One of the devotees ventured that sometimes a devotee is more unhappy than a materialist because he is aware of his unhappiness.  

“Then that means he is not a devotee,” Prabhupāda said. “Devotee means the first sign will be happy, brahma-bhūtaḥ prasannātmā. If he’s not prasannātmā, he’s a rascal. He has not even entered devotional life—he’s outside. That is the test. Just like Dhruva Mahārāja. When he saw Viṣṇu, he said, ‘Everything is all right. I don’t want anything.’ Svāmin kṛtārtho’smi. That is Vaiṣṇava. And if he is still in want or unhappiness, that means he has no spiritual life at all. He is simply making a show.” 

Driving back to the temple, Prabhupāda illustrated the meaning of greatness by telling us an anecdote about Alexander the Great. “When a thief was captured and brought before him for punishment, the thief accused Alexander the Great that, ‘What is the difference between you and me? I am a small thief; you are a big thief. That’s all. Why you are punishing me? You are a big thief. You are doing same thing.’ Then he was let loose.” Prabhupāda laughed as he took the role of Alexander. “Yes, what is difference? I am a big thief.”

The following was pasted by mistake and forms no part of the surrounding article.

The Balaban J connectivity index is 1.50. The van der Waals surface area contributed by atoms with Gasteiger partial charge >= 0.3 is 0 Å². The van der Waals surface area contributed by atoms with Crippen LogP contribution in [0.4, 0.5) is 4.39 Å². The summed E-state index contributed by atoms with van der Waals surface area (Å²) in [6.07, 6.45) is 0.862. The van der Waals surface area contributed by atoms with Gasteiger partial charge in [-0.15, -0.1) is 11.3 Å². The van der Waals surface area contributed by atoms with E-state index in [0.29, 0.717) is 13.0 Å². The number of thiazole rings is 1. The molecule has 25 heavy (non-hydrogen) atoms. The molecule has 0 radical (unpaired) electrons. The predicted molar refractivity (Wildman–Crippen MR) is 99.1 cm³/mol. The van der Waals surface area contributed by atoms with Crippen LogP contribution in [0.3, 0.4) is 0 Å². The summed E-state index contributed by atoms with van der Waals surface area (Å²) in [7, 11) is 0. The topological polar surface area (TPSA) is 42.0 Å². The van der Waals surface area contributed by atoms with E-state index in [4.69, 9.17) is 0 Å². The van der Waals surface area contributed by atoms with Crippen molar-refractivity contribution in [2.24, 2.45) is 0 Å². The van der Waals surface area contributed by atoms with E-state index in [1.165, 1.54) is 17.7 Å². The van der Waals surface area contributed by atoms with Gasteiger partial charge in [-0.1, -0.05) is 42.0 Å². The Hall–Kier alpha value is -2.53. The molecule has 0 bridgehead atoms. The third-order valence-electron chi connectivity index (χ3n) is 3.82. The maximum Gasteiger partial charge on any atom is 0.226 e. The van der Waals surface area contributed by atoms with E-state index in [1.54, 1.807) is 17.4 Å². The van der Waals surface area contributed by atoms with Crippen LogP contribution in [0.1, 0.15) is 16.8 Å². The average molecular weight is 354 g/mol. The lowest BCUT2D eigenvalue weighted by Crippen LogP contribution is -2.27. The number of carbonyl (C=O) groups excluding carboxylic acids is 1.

He went on to explain, “It means Alexander the Great, actually he was great. Otherwise he is the emperor and an ordinary thief is accusing him, and he said, ‘Yes, I am thief.’ He admitted. That is greatness. If he was not great, then he would have hanged him or punished him, ‘Oh, you are so, you are accusing me?’ But no, he accepted. That is greatness. Mistake is one fault, but to accept that, ‘I have done mistake,’ that is greatness.” 

Puṣṭa Kṛṣṇa Mahārāja recalled the morning walk last week on Juhu beach in Bombay when Dr. Patel admitted he was a mūḍhā. Therefore he was no longer a mūḍhā. 

Prabhupāda agreed. “Yes. Because he has understood that ‘What I am doing? I am mūḍhā.’ ” 

* * *